Following a rather public split on social media, by the end of February 2011 Hingley was no longer part of the band, and that August it was announced that Holt was returning to front Inspiral Carpets for the first time in 23 years. Sporadic international live shows were announced before the band issued the single "You're So Good for Me" on Record Store Day in April 2012, and they followed this a year later with "Fix Your Smile." In April 2014, Cherry Red Records re-released the Holt-fronted, 1987-recorded demo album 'Dung 4', which had previously only been available on cassette for a short while in the late '80s. The greater news was the band's decision to expand its reunion to the studio, which meant that the original lineup featuring Stephen Holt recorded their first-ever studio album two decades after forming. This record, naturally called 'Inspiral Carpets', appeared to strong reviews in the fall of 2014. [SOURCE: ALLMUSIC

jueves, 9 de julio de 2020

Jad Fair

There are plenty of performers who rock critics describe by using the label "primitive," but few if any can hold a candle to the greatest American rock primitive Jad Fair. With his wildly influential band Half Japanese or as a solo performer, Fair has constructed a prolific and extremely interesting career. He writes and records songs that display an uncomplicated emotional directness, unselfconscious (almost hokey) charm and warmth, and a genial simplicity that is beyond words. Fair's later recordings are certainly more accessible -in some ways resembling those of another great American primitive, Jonathan Richman- but his stock-in-trade is still the ability to compose and play music without conventional command of an instrument. Although he has "played" guitar since the mid-'70s, Fair, according to past and present members of Half Japanese, still can't name a chord, plays riffs almost by accident, never tunes his instrument, and wouldn't have it any other way. Soon after Half Japanese released their legendary triple-LP debut '1/2 Gentlemen/Not Beasts' in 1980, Fair began his concurrent solo career with 'Everybody Knew...But Me'. He's sporadically released fully solo efforts, including 1989's 'Great Expectations' and 2011's 'His Name Itself Is Music', but much of his discography outside of his main band consists of collaborations with the likes of Daniel Johnston, Yo La Tengo, R. Stevie Moore, and countless others. In addition to his work as a musician, Fair is also a visual artist who works in paint, digital graphics, and most notably paper cuttings; his art graces the cover of most of Half Japanese's albums and nearly all his solo efforts, and he's created artwork for recordings by The Residents, Dorothy Wiggin, and The National Jazz Trio of Scotland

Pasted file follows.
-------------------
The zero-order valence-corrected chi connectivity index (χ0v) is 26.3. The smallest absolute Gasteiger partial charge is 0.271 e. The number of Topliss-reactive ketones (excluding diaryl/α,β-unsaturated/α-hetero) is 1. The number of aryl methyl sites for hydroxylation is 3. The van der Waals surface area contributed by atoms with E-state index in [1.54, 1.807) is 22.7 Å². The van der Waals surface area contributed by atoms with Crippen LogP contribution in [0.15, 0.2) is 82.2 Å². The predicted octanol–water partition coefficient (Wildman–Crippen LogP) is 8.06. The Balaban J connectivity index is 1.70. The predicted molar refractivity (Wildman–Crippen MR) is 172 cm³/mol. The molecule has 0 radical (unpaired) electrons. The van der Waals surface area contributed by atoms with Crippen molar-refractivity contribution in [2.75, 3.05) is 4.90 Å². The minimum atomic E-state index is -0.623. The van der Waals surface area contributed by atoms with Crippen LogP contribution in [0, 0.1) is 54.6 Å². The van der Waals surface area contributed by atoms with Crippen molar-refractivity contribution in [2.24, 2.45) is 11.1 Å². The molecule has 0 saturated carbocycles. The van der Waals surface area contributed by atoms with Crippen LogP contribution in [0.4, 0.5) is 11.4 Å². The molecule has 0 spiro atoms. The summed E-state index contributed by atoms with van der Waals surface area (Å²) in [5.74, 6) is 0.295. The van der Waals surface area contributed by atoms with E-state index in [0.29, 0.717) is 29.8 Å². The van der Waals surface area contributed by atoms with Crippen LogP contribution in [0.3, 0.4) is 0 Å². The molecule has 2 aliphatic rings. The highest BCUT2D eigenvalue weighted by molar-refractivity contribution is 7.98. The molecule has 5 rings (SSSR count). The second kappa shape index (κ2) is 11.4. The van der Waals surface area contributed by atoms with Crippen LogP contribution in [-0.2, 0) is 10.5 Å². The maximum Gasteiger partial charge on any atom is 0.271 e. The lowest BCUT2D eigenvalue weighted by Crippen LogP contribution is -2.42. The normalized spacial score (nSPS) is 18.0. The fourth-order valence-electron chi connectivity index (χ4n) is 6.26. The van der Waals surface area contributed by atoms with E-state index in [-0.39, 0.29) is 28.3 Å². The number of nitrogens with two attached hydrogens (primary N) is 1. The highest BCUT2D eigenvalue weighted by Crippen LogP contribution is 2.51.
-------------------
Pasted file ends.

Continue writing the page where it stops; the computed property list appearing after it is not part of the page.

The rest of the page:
Fair's career as a solo artist began in 1980, when his prolific output of songs was more than Half Japanese could handle. Early efforts such as 'Zombies of Mora-Tau' and 'Everybody Knew...But Me' were tentative and, in terms of the noise-versus-music factor, more noise than music, akin to early Half Japanese records. But by the mid- to late '80s, Fair's solo records were becoming more accessible as he began collaborating with mutual admirers such as Terry Adams of NRBQ, J Mascis of Dinosaur Jr., Don Fleming of Gumball, Kramer of Bongwater, Thurston Moore of Sonic Youth, and Maureen Tucker of The Velvet Underground. Later on, Fair would cut full albums with Yo La Tengo (1998's 'Strange But True'), Teenage Fanclub (2002's 'Words of Wisdom and Hope'), The Pastels (1991's 'This Could Be the Night'), and The Danielson Famile (2014's 'Solid Gold Heart'). Fair also cut several albums with his brother (and Half Japanese co-founder) David Fair, including 1996's 'Best Friends', 1998's 'Monster Songs for Children', 2006's 'Six Dozen Cookies', and 2016's 'Shake, Cackle and Squall'. Fair, Norman Blake of Teenage Fanclub, and the Japanese group Tenniscoats teamed up for two albums, 2014's 'How Many Glasgow' and 2017's 'Raindrops'. If the records got a little more polished, they certainly never lost a bit of Fair's childlike view of the world, nor his explosive, giddy belief in rock's liberating potential and endless possibilities. (Fair's more spontaneous and less-refined impulses continued to make themselves heard on his work with fellow primitive songwriter Daniel Johnston, who briefly worked with Fair in a band called The Lucky Sperms). 

Given Fair's prolific output as a solo artist, in collaboration with other musicians, and with Half Japanese, keeping track of his discography is a challenge, though 2011's 'Beautiful Songs: The Best of Jad Fair', a three-CD set compiled by Fair himself, is a thorough introduction to his body of work, and a testament to his idiosyncratic passion for life, love, and music. (It's worth noting, however, that within a year of the collection's release, Fair had already released four more albums, and he'll write a song on the theme of your choice for a commission of $300.00.) After a decade-plus hiatus from the recording studio, Half Japanese kicked off another prolific run of albums with 2014's 'Overjoyed', yet Fair remained even more productive outside of the group, with collaborative efforts including 'The History of Crying' (with Kramer, 2017) and 'For Everyone' (with David Liebe Hart and Jason Willett, 2018). [SOURCE: ALLMUSIC]